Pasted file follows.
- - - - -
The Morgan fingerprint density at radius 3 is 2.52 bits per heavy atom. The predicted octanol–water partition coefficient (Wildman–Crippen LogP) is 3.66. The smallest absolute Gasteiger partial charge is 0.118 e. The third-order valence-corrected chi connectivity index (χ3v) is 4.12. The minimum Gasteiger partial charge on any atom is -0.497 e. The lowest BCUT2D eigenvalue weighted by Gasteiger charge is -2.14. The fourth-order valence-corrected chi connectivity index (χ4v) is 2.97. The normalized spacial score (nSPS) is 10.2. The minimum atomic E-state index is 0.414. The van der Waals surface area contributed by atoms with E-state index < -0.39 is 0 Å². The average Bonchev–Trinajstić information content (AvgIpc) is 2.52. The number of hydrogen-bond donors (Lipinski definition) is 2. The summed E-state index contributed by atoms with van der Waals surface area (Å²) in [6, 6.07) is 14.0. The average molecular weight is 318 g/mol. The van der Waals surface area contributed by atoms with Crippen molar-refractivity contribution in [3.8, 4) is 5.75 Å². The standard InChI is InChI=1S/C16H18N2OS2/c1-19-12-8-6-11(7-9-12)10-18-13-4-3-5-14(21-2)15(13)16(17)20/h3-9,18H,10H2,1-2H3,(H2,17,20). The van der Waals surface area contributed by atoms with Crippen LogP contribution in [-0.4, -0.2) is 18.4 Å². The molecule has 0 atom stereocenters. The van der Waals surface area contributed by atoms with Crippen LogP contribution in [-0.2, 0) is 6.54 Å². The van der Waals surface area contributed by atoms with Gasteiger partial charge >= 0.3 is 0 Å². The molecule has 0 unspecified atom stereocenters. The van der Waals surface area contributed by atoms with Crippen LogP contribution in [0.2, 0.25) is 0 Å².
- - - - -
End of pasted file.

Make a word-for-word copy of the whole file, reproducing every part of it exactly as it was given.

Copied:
The Morgan fingerprint density at radius 3 is 2.52 bits per heavy atom. The predicted octanol–water partition coefficient (Wildman–Crippen LogP) is 3.66. The smallest absolute Gasteiger partial charge is 0.118 e. The third-order valence-corrected chi connectivity index (χ3v) is 4.12. The minimum Gasteiger partial charge on any atom is -0.497 e. The lowest BCUT2D eigenvalue weighted by Gasteiger charge is -2.14. The fourth-order valence-corrected chi connectivity index (χ4v) is 2.97. The normalized spacial score (nSPS) is 10.2. The minimum atomic E-state index is 0.414. The van der Waals surface area contributed by atoms with E-state index < -0.39 is 0 Å². The average Bonchev–Trinajstić information content (AvgIpc) is 2.52. The number of hydrogen-bond donors (Lipinski definition) is 2. The summed E-state index contributed by atoms with van der Waals surface area (Å²) in [6, 6.07) is 14.0. The average molecular weight is 318 g/mol. The van der Waals surface area contributed by atoms with Crippen molar-refractivity contribution in [3.8, 4) is 5.75 Å². The standard InChI is InChI=1S/C16H18N2OS2/c1-19-12-8-6-11(7-9-12)10-18-13-4-3-5-14(21-2)15(13)16(17)20/h3-9,18H,10H2,1-2H3,(H2,17,20). The van der Waals surface area contributed by atoms with Crippen LogP contribution in [-0.4, -0.2) is 18.4 Å². The molecule has 0 atom stereocenters. The van der Waals surface area contributed by atoms with Crippen LogP contribution in [-0.2, 0) is 6.54 Å². The van der Waals surface area contributed by atoms with Gasteiger partial charge >= 0.3 is 0 Å². The molecule has 0 unspecified atom stereocenters. The van der Waals surface area contributed by atoms with Crippen LogP contribution in [0.2, 0.25) is 0 Å².